Darpan Munjal came to Chicago from India in 1997 to work for a startup and, later, Sears. By 2010, he was about done with corporate America and began planning his own e-commerce business. That venture wouldn't survive. But his difficult search for a name for the firm would lead him in a more fruitful direction. --As told to Coeli Carr

As a teenager in India, I became passionate about computers. I used the limited amount of time we were allowed on them in school to learn programming and build simple games. In 1994, I got my degree in computer engineering, and then spent three years at a technology consulting company in New Delhi. But I was aware of how quickly interest in the internet was growing, especially in the U.S. I wanted to be there.

In late 2010, I was CTO at Kaplan. I'd had enough experience in corporate and decided to do something on my own. I knew how important it was for entrepreneurs to choose a great name for their company. It needs to be catchy and to stand out from the competition's. Preferably short. Easy to spell and to remember. Not hard to pronounce. And it must allow consumers to connect the name, directly or indirectly, with what the brand stands for. Just as important, if not more so, is avoiding name-related intellectual property issues and trademark conflicts.

But I realized I'd under­estimated the difficulty of the naming process when I tried coming up with a name for the e-commerce company I wanted to launch. Every dot-com domain I considered was either unavailable or didn't meet my criteria. Frustration led me to ask for suggestions on various online market-related discussion forums. The ideas the participants shared were limited--the sub­missions seemed more about having fun.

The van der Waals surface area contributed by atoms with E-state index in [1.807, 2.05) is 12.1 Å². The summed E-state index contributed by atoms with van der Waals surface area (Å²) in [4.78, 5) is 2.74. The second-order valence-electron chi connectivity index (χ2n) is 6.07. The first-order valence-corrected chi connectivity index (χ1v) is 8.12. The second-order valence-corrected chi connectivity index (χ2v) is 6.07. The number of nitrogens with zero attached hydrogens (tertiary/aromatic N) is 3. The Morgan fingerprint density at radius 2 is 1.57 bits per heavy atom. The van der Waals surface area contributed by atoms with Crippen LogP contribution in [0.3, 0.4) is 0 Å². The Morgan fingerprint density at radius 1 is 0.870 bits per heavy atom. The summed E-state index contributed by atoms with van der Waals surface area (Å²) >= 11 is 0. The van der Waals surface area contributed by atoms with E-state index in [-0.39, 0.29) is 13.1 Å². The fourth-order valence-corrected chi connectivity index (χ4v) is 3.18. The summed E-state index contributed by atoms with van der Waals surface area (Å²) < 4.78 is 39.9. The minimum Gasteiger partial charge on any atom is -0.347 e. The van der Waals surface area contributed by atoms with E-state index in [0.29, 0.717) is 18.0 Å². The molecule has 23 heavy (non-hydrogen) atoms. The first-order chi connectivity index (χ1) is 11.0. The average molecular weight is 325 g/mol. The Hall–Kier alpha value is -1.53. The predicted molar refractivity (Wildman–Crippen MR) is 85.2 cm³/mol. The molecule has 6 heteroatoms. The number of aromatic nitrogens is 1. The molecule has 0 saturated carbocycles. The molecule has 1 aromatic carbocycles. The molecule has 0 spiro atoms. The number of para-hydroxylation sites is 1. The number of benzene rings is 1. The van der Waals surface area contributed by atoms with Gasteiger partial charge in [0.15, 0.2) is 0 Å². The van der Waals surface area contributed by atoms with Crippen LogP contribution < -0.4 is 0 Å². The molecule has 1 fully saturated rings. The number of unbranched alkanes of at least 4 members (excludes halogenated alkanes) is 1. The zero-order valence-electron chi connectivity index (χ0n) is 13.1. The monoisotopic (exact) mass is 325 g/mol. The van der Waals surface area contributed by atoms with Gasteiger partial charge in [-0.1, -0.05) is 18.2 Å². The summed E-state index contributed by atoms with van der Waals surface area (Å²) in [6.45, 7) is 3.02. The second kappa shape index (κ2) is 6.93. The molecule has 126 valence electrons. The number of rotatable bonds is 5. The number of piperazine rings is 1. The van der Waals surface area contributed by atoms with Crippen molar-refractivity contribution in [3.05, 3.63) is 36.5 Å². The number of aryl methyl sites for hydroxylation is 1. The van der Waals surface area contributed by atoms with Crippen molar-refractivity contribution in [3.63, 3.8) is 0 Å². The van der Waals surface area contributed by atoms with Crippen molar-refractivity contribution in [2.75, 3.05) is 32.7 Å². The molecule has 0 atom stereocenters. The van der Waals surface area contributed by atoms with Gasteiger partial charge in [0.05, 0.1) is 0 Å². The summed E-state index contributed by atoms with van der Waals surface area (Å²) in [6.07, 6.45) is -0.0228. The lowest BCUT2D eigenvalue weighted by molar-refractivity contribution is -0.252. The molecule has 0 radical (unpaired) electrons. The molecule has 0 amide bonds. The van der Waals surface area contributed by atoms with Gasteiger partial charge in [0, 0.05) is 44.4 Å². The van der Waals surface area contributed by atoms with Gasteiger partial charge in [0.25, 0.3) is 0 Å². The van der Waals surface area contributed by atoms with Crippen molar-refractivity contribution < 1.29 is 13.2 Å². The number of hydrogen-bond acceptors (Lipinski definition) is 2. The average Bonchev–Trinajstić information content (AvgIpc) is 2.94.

I soon knew I needed a controlled platform on which competition and cash awards would incentivize people to submit high-quality names. I registered the domain Squadhelp.com and spent several months building the platform. Then, in late 2011, after I'd left Kaplan, I launched the website. One of the first contests on the site gave me the name for the e-commerce company I co-founded in 2012--Fashionara.com--and which operated until 2016.

My co-founder was based in India. Our goal was to build the largest destination for online fashion shopping in India. But we got caught in the middle of companies, like Amazon and Flipkart, that had access to billions of dollars in financing. Ultimately, we couldn't see a path to profitability. So we decided to call the venture off.

But a huge amount of learning came out of it. I decided to fully commit to Squadhelp.com. Over the next few years, we added many features to the platform to ensure the quality of the names. Increased word of mouth led to our getting Fortune 500 clients, including consumer brands and hotel chains. I sometimes wonder what the outcome might have been had I put all my energies into the company from the start. I completely missed how big this opportunity was.

In hindsight, I see that affordable naming services and creative expertise were missing from the marketplace. Previously, I'd focused on the numbers and doubted that people would pay for what my company offered. Entrepreneurs often get hung up on market research and quantifying the business opportunity.

A lot of times, though, it's more than that. It's about an idea you believe in. If your intuition and gut tell you there's an opportunity out there and a gap you can fill--and if you've validated that through your own experience--that's reason enough for you to jump in. The numbers will come down the road.

From the September 2019 issue of Inc. Magazine